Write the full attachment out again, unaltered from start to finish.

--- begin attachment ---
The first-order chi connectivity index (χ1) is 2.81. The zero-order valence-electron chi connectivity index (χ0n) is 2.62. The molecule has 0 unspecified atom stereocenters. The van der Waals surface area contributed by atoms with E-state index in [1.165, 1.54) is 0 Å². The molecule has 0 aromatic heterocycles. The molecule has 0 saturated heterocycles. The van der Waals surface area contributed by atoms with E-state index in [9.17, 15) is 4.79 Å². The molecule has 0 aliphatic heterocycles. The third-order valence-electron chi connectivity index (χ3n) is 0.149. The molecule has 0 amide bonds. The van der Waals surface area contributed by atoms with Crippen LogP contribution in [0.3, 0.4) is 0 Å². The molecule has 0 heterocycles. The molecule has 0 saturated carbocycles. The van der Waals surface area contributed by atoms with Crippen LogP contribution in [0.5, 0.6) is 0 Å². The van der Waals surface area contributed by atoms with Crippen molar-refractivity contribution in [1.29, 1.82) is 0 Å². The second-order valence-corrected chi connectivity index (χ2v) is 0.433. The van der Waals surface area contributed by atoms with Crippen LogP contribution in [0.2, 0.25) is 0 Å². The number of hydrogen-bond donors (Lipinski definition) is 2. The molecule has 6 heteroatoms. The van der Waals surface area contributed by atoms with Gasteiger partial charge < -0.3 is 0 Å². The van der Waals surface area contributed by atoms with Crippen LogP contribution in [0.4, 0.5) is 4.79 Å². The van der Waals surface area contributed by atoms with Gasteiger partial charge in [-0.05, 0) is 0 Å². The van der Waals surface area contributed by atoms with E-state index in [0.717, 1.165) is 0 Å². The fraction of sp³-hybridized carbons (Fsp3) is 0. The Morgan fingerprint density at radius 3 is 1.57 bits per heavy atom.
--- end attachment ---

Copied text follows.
The first-order chi connectivity index (χ1) is 2.81. The zero-order valence-electron chi connectivity index (χ0n) is 2.62. The molecule has 0 unspecified atom stereocenters. The van der Waals surface area contributed by atoms with E-state index in [1.165, 1.54) is 0 Å². The molecule has 0 aromatic heterocycles. The molecule has 0 saturated heterocycles. The van der Waals surface area contributed by atoms with E-state index in [9.17, 15) is 4.79 Å². The molecule has 0 aliphatic heterocycles. The third-order valence-electron chi connectivity index (χ3n) is 0.149. The molecule has 0 amide bonds. The van der Waals surface area contributed by atoms with Crippen LogP contribution in [0.3, 0.4) is 0 Å². The molecule has 0 heterocycles. The molecule has 0 saturated carbocycles. The van der Waals surface area contributed by atoms with Crippen LogP contribution in [0.5, 0.6) is 0 Å². The van der Waals surface area contributed by atoms with Crippen molar-refractivity contribution in [1.29, 1.82) is 0 Å². The second-order valence-corrected chi connectivity index (χ2v) is 0.433. The van der Waals surface area contributed by atoms with Crippen LogP contribution in [0.2, 0.25) is 0 Å². The number of hydrogen-bond donors (Lipinski definition) is 2. The molecule has 6 heteroatoms. The van der Waals surface area contributed by atoms with Gasteiger partial charge < -0.3 is 0 Å². The van der Waals surface area contributed by atoms with Crippen LogP contribution in [0.4, 0.5) is 4.79 Å². The van der Waals surface area contributed by atoms with Gasteiger partial charge in [-0.05, 0) is 0 Å². The van der Waals surface area contributed by atoms with E-state index in [0.717, 1.165) is 0 Å². The fraction of sp³-hybridized carbons (Fsp3) is 0. The Morgan fingerprint density at radius 3 is 1.57 bits per heavy atom.